12-08-2009, 12:16 AM
Banality of evil
From Wikipedia, the free encyclopedia
Jump to: navigation, search
Banality of evil is a phrase coined by Hannah Arendt and incorporated in the title of her 1963 work Eichmann in Jerusalem: A Report on the Banality of Evil. It describes the thesis that the great evils in history generally, and the Holocaust in particular, were not executed by fanatics or sociopaths but rather by ordinary people who accepted the premises of their state and therefore participated with the view that their actions were normal.
* 1 Milgram experiments
* 2 Stanford prison experiments
* 3 Recent criticism
* 4 See also
* 5 External links
* 6 References
 Milgram experiments
Intuition of Hannah Arendt was confirmed in famous Milgram experiments , where capacity for evil coming from obedience was demonstrated by the American psychologist, Stanley Milgram. Nowadays, such experiments would never be done , and even at the time, in the 60s, were considered quite controversial. Milgram earned a reputation of a "mad doctor" and this cost him tenure on both Harvard and Yale, despite of his brilliance, and he ended up teaching at the provincial CUNY.
 Stanford prison experiments
Deep insight of Hannah Arendt, confirmed by Stanley Milgram famous experiments was further firmly established in the early 70s, in the equally famous Stanford prison experiment.  This experiment was so controversial, that it had to be discontinued because of the shocking results. These results showed that any person, given the right circumstances, is capable of cruel deeds. The leader of the experiment, Stanford professor Philip Zimbardo, is nowadays considered one of the foremost experts on evil and has given a lecture at TED about banality of evil through his experience as defense witness for one of the persons who was perpetrator in Abu Ghraib torture and prisoner abuse case.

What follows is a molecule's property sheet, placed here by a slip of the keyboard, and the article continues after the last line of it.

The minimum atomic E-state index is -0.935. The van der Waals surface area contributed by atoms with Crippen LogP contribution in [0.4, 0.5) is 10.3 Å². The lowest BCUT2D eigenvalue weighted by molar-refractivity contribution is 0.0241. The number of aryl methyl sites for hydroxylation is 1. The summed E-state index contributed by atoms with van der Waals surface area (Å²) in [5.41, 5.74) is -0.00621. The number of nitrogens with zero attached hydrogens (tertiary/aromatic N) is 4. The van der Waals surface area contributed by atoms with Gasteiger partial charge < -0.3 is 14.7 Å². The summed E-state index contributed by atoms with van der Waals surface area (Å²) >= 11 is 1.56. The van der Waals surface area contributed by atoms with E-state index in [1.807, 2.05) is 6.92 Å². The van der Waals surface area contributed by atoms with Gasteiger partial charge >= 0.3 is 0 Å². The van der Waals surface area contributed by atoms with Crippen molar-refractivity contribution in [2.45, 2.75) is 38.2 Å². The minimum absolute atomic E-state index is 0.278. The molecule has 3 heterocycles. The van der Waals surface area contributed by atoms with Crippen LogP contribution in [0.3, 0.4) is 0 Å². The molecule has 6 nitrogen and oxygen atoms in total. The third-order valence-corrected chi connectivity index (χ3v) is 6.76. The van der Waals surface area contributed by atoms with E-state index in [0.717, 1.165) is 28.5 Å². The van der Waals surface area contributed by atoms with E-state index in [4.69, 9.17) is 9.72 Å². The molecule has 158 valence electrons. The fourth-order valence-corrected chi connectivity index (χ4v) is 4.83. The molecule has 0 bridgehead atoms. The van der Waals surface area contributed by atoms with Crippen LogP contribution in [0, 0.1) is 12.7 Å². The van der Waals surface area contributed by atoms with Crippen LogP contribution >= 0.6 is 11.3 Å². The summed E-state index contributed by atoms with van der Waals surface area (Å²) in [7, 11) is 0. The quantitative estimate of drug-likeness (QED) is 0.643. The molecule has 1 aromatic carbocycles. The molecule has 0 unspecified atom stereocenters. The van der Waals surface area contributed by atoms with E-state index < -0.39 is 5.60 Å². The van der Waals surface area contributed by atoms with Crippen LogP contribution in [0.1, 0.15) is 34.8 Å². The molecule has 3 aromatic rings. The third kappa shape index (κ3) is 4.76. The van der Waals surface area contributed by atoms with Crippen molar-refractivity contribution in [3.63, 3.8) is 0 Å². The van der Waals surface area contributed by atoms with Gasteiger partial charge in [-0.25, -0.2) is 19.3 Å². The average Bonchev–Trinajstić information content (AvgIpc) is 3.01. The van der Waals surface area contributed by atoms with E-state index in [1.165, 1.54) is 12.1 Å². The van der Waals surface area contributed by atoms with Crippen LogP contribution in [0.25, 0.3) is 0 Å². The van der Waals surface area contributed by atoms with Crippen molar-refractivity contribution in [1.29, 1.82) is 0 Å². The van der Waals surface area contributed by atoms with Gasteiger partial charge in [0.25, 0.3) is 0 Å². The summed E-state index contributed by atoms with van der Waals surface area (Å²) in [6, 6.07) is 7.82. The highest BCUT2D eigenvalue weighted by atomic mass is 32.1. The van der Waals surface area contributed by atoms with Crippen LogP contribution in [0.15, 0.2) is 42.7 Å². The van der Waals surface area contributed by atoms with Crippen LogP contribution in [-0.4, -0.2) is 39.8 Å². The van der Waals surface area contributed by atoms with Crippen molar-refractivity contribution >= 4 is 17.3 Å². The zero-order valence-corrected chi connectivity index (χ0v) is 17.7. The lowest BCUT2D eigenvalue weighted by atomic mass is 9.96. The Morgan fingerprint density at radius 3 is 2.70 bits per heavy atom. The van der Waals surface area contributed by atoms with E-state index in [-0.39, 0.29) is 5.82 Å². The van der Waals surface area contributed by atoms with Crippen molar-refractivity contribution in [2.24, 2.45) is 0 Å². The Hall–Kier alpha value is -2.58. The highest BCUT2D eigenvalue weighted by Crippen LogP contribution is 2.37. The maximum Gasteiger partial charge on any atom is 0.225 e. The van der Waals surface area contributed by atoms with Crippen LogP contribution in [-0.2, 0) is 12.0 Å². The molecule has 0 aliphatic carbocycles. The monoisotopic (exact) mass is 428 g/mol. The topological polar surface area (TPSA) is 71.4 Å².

Recent criticism
The concept of banality of evil is nowadays taken for granted and has been very prominent ever since its discovery and experimental confirmation in psychology. However, recently, some critics have pointed out that the term is overused.
For instance, in the May 23, 2009 edition of the New York Post, various uses of the phrase over the last 10 years were collected, with writer Spencer Rosenstein arguing that the phrase has been overused to the point making it, essentially, a worsened word. Similarly, Ron Rosenbaum, the author of Explaining Hitler, wrote an article that appeared in Slate in October 2009 entitled "The Evil of Banality" where he criticized the term, calling it "the most overused, misused, abused pseudo-intellectual phrase in our language." "
 See also
* Eichmann in Jerusalem
* Stanford prison experiment
* Milgram Experiment
* Right Wing Authoritarianism
 External links
* An overview of the concept from http://www.thirdworldtraveler.com
* The Banality of Evil at the Internet Encyclopedia of Philosophy
1. ^ "Hannah Arendt, Political Scientist, Dead". The New York Times. December 6, 1975. http://select.nytimes.com/gst/abstract.h...F418785F9. Retrieved 2008-11-19. "Hannah Arendt, the political philosopher who escaped Hitler's Germany and later scrutinized its morality in "Eichmann in Jerusalem" and other books, died Thursday night in her apartment at 370 Riverside Drive."
2. ^ "Questioning the banality of evil" Volume 21 (January 2008), The Psychologist, Retrieved on 2009-02-15
3. ^ Ron Rosenbaum (October 30, 2009). "The Evil of Banality". Slate. http://www.slate.com/id/2234010/pagenum/all/. Retrieved October 30, 2009.
Stub icon This philosophy-related article is a stub. You can help Wikipedia by expanding it.
"burnt offering of around 6 million Jews or so" in a war that claimed 60 million or so, aside -
the elite are few and we are many - but the mass is in their caw.
User(s) browsing this thread: 1 Guest(s)